Tuesday, October 16, 2007

"A Very, Very Faint Voice From Deep, Deep Within Me."

I was going through some old files the other day, in preparation to having them shredded.

And I came across a piece of paper with the following three sentences taped to it:

"I heard a very, very faint voice from deep, deep within me. Really only the echo of a voice. It was asking for life."

The tape and piece of paper with the words on it fell off the original sheet of paper on which were similar ideas and pictures pasted all over in a montage style.

I had a sense that the words were still echoing and that they wanted to be heard yet again. This was reinforced a while later when I was putting away the last scattered pieces and I saw that piece again. When I went to tear it in half, it "resisted" partly because of the scotchtape. It was almost like it was saying "don't just throw me away."

I virtually never talk about my clinical work here on this blog. But it's 30 years since I saw that person so I will share this one piece of information. It was written by a young woman who felt that she was a "throwaway child" who came from a family which both abused people and also conspired to scapegoat anyone who dared to speak of those violations. Thus the significance of the voice - very faint, very deep, really only an echo (how hidden is that source?) - asking for life.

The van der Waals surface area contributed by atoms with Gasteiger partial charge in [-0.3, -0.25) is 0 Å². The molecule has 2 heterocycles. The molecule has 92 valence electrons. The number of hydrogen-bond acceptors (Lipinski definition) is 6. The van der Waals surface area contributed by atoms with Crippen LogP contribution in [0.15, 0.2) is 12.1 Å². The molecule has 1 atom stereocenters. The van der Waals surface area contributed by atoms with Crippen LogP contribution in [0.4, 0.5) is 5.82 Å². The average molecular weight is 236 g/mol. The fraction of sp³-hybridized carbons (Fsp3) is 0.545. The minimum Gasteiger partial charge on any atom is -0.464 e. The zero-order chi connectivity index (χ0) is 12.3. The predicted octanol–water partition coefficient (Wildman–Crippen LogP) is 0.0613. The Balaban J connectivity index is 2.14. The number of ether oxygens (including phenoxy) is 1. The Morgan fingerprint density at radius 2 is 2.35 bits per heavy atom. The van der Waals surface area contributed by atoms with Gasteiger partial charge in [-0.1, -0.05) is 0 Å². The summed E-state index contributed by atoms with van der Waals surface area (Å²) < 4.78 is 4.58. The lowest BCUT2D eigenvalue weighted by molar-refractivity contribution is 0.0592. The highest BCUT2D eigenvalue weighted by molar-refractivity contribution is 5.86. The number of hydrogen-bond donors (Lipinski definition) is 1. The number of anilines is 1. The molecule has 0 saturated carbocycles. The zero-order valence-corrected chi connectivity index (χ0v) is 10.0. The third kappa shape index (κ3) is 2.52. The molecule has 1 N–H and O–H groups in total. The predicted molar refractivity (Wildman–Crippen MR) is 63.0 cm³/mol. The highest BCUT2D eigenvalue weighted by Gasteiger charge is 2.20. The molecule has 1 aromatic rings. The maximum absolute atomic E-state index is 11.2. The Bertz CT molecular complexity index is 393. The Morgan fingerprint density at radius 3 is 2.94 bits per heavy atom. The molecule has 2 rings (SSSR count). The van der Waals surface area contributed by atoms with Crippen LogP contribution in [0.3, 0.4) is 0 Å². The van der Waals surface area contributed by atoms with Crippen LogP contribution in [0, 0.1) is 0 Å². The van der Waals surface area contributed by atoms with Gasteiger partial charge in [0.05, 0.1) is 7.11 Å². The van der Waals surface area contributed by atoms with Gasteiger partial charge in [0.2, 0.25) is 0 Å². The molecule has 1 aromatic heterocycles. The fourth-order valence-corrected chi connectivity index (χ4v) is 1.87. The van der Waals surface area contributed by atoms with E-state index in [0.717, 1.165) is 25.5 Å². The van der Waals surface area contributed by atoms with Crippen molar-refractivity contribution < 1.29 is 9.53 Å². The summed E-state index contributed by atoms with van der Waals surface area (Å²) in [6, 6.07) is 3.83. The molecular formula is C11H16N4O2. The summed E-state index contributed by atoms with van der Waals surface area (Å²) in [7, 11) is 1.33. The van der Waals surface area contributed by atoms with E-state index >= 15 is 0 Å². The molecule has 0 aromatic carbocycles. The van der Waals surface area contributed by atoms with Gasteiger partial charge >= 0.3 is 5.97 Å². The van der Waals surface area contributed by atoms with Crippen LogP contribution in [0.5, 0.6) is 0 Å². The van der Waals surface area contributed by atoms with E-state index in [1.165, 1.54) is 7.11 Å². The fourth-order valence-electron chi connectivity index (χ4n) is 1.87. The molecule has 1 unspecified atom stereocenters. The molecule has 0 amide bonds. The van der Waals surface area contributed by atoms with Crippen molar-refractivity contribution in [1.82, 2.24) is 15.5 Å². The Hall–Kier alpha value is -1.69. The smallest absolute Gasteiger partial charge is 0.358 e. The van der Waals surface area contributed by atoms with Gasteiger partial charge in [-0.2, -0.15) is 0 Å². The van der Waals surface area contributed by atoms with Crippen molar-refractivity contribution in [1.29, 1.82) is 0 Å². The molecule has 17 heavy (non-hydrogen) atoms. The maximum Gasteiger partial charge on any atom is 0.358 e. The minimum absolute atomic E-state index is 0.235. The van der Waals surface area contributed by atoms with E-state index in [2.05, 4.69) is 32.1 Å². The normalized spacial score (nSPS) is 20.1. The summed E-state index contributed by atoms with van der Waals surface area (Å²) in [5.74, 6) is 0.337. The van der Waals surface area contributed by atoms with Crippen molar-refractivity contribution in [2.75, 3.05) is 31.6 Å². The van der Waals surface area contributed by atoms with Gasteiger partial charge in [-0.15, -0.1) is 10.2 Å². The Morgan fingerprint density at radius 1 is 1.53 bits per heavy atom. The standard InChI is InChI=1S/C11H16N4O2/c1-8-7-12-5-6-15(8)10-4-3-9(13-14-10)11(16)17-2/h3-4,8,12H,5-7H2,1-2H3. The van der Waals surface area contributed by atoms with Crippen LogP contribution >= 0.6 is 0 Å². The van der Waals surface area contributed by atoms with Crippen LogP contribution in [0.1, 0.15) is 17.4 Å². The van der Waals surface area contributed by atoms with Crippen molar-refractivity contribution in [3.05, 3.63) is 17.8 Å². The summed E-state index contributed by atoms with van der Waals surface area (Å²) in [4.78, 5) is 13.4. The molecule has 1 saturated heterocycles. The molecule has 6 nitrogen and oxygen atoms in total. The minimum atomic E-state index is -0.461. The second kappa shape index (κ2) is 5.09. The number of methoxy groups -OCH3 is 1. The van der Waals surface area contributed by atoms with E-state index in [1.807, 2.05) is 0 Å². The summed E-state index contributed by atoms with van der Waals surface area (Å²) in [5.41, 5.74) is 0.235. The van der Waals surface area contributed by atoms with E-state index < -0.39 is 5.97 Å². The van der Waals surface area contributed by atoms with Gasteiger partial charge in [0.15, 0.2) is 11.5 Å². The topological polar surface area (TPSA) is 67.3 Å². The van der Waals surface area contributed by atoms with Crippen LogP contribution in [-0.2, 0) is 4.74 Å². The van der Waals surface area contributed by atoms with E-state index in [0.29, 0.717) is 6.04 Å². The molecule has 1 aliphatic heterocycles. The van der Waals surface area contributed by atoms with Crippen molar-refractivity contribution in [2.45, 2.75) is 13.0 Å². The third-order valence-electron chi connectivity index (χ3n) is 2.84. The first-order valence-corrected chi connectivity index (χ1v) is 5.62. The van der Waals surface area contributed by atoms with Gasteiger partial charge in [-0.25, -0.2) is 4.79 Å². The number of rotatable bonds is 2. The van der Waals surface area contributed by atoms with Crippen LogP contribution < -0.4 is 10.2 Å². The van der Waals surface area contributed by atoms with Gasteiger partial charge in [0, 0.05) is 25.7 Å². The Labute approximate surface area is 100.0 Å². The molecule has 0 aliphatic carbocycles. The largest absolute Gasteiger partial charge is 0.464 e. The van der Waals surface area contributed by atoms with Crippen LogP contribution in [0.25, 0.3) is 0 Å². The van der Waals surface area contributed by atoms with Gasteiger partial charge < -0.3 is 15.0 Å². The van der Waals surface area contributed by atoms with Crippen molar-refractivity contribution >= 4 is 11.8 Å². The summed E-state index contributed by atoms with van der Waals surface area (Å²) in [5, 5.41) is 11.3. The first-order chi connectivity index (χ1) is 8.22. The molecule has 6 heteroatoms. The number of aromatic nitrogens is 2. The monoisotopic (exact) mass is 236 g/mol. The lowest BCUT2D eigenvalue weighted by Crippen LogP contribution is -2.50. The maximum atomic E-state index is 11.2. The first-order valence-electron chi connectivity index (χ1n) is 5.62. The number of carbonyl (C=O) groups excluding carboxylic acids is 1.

It got me thinking about where my voice is, where her voice is, where your voice is.

Is there a part of each of us which is talking to ourselves? An internal dialogue, and ongoing? And do we take the time to listen, really listen? And can we hear it in the midst of all of the noise which surrounds us?

I remember reading Neale David Walsch's book(s) on Conversations With God. He talks about how he was sitting in his kitchen one day reflecting on the wreck that his life had become. And he was writing about it, and he wrote about asking where God was and how come he never speaks to him. To his surprise he "heard" God who said that he had been there all along, but he (David) was never listening. That led to an ongoing conversation between the two of them which formed the basis of his books.